“Hold on! Feeling like I'm headed for a breakdown and I don't know why? But I'm not crazy, I'm just a little unwell, I know right now you can't tell…”
Well, so wrote the band, Matchbox 20, nearly a decade ago.
The song kind of rings true, in more ways than one, for a growing number of our community struggling with the complexities of 21st century living and some of the attending dysfunctions that our ever burgeoning ‘technocracy’ leads us into.
There are reasons why stress, anxiety and depression present, and some of those sources/origins can be amplified by our obsessive ‘screen culture’; not just content, but mechanism too.
The 20th Century Blues: The Evolution of Despairth Century Blues: The Evolution of Despair was the title of Time Magazine expose on the emerging mental health crisis engulfing the first world west, as far back as 1995. They noted that one of the key drivers for this decline was ‘social isolation’. What’s concerning is that while our ‘screen culture’ gives us greater digital connection, it often diminishes our human one, and this disconnection of healthy and meaningful human interaction is one factor contributing to our mental health decline. For complete article
Conclusions: As cannabis legalization expands across the U.S., adult use may become increasingly normative. This study indicates that maternal cannabis use may be a risk factor for early initiation among their offspring. Preventive interventions should consider strategies to delay initiation among children of cannabis users!
This extremely ambitious book by Dr. Robert DuPont is the first book that I know of by a leader in the drug abuse prevention and treatment field that has highlighted the message of Pope Francis: that engaging in drug taking for experiential purposes is tantamount to allowing oneself to become enslaved. No one would ever willingly accept such a fate. When one gives up one’s will power, the theosophists say that one gives up one’s soul power. The Dalai Lama has said that a person who uses drugs give up his or her authentic self. This book provides a range of significant roadmaps that have been used by a country, Sweden; and by institutions, treatment programs, families, and individual drug users and addicts, to safeguard or sustain and retain that authentic drug-free selfhood. By bringing to light in one place, many of these roadmaps, Dr. DuPont shares insights into how that authentic self can be safeguarded from the pitfalls of drug taking behavior. He shares insights into the steps that many have taken to retain or reclaim their authentic selves, initiative, will power, brain power, judgment, creativity, and essential humanity.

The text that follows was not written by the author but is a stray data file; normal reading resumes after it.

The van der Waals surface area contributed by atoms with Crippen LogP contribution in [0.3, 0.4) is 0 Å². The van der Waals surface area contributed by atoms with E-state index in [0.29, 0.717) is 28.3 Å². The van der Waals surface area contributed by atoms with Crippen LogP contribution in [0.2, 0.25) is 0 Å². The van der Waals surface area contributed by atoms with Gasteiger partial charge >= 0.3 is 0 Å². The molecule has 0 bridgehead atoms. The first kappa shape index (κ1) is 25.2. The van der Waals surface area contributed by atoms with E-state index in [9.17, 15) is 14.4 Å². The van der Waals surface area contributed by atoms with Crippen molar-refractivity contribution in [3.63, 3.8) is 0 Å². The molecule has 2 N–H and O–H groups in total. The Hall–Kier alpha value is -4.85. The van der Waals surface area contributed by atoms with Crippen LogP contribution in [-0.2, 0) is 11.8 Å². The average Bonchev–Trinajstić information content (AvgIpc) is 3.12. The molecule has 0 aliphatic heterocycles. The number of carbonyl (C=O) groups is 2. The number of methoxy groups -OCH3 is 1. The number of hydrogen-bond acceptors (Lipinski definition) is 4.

"Potentially thousands of children and young people are being trafficked from Vietnam and exploited by ruthless criminal gangs."
August 21, 2018
Experts warned Monday that large numbers of child slaves may be working on cannabis farms in London.
Since 2016, authorities have found 314 illegal cannabis farms in London, according to police data. The most alarming figures, however, come via human trafficking experts, who warn that the number of children used as slave labor on these farms is likely in the thousands.
"Experts say children are being trafficked from Vietnam and other countries to work in these farms, which are often located in residential properties, and that the scale of the problem has been vastly underestimated," Reuters reports.
The Australian human rights group, Walk Free, claims that Britain is home to 136,000 slaves. Last year, more than 2,000 child trafficking victims were reportedly referred to British authorities, the highest number on record, the group says.
"The high number of cannabis farms across London and trafficking of Vietnamese children to work in them is extremely worrying," said Jakub Sobik, a spokesman for Anti-Slavery International. "Potentially thousands of children and young people are being trafficked from Vietnam and exploited by ruthless criminal gangs."
In February, the British government came under fire for refusing asylum to an orphan from Vietnam who was trafficked to work in the cannabis industry.
"It is vital that these children are seen by police as victims first and foremost and given proper support, as too often they are treated as criminals instead," Catherine Baker, a police officer at the anti-child trafficking organization ECPAT UK, told Reuters. "These vulnerable children are exploited in extremely dangerous conditions, with little or no pay and may be physically and psychologically abused by their traffickers."
Esther Han 28 August 2018
Thousands of posters warning pregnant women about the dangers of alcohol have had to be removed from the walls of hospitals and GP clinics around the country.
Fairfax Media can reveal DrinkWise, a "safe drinking" group almost entirely funded by alcohol companies, recently withdrew 2400 pregnancy warning posters after doctors and health groups told it the message was "utterly wrong".
While the headline "It's safest not to drink while pregnant" reflected government guidelines, the text beneath, including the words "It's not known if alcohol is safe to drink when you are pregnant", was considered misleading and inaccurate.
Tony Bartone, president of the AMA, who raised concerns with DrinkWise, said the small print was "fundamentally incorrect" because the science was clear that alcohol had devastating effects on unborn babies.
"Alcohol is a teratogen, it can cause birth defects, so we couldn't understand why that messaging was there," he said.
"I told them about the misleading information and potential outcomes and they responded in a quick and timely manner."
Dr Bartone questioned how DrinkWise was able to spread "misinformation" in the first place and called for greater transparency.
"The message was utterly wrong. If it hadn’t been for our vigilance, it would have been blasted on the walls of GP surgeries," he said.